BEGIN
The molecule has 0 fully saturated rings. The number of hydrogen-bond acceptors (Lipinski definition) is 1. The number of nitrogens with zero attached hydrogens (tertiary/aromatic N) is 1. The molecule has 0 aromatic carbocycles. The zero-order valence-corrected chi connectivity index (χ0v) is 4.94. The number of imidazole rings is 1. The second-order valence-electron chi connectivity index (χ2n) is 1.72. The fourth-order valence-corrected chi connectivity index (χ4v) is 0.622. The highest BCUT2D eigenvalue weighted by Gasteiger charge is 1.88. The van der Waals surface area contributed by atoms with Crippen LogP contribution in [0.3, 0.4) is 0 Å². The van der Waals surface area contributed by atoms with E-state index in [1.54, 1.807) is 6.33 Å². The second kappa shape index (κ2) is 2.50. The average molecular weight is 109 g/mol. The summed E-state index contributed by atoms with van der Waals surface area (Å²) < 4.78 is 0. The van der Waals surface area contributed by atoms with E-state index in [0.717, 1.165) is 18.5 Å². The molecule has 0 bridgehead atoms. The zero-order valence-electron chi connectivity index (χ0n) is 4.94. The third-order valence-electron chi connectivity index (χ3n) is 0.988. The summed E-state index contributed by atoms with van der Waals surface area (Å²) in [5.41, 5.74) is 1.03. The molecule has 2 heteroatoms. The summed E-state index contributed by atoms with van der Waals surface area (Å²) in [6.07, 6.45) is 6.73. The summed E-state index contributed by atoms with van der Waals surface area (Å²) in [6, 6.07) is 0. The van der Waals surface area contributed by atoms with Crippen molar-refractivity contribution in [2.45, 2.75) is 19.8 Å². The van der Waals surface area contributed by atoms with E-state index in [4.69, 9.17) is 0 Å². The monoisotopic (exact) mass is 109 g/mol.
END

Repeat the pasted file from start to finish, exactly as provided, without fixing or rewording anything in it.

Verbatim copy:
The molecule has 0 fully saturated rings. The number of hydrogen-bond acceptors (Lipinski definition) is 1. The number of nitrogens with zero attached hydrogens (tertiary/aromatic N) is 1. The molecule has 0 aromatic carbocycles. The zero-order valence-corrected chi connectivity index (χ0v) is 4.94. The number of imidazole rings is 1. The second-order valence-electron chi connectivity index (χ2n) is 1.72. The fourth-order valence-corrected chi connectivity index (χ4v) is 0.622. The highest BCUT2D eigenvalue weighted by Gasteiger charge is 1.88. The van der Waals surface area contributed by atoms with Crippen LogP contribution in [0.3, 0.4) is 0 Å². The van der Waals surface area contributed by atoms with E-state index in [1.54, 1.807) is 6.33 Å². The second kappa shape index (κ2) is 2.50. The average molecular weight is 109 g/mol. The summed E-state index contributed by atoms with van der Waals surface area (Å²) < 4.78 is 0. The van der Waals surface area contributed by atoms with E-state index in [0.717, 1.165) is 18.5 Å². The molecule has 0 bridgehead atoms. The zero-order valence-electron chi connectivity index (χ0n) is 4.94. The third-order valence-electron chi connectivity index (χ3n) is 0.988. The summed E-state index contributed by atoms with van der Waals surface area (Å²) in [5.41, 5.74) is 1.03. The molecule has 2 heteroatoms. The summed E-state index contributed by atoms with van der Waals surface area (Å²) in [6.07, 6.45) is 6.73. The summed E-state index contributed by atoms with van der Waals surface area (Å²) in [6, 6.07) is 0. The van der Waals surface area contributed by atoms with Crippen molar-refractivity contribution in [2.45, 2.75) is 19.8 Å². The van der Waals surface area contributed by atoms with E-state index in [4.69, 9.17) is 0 Å². The monoisotopic (exact) mass is 109 g/mol.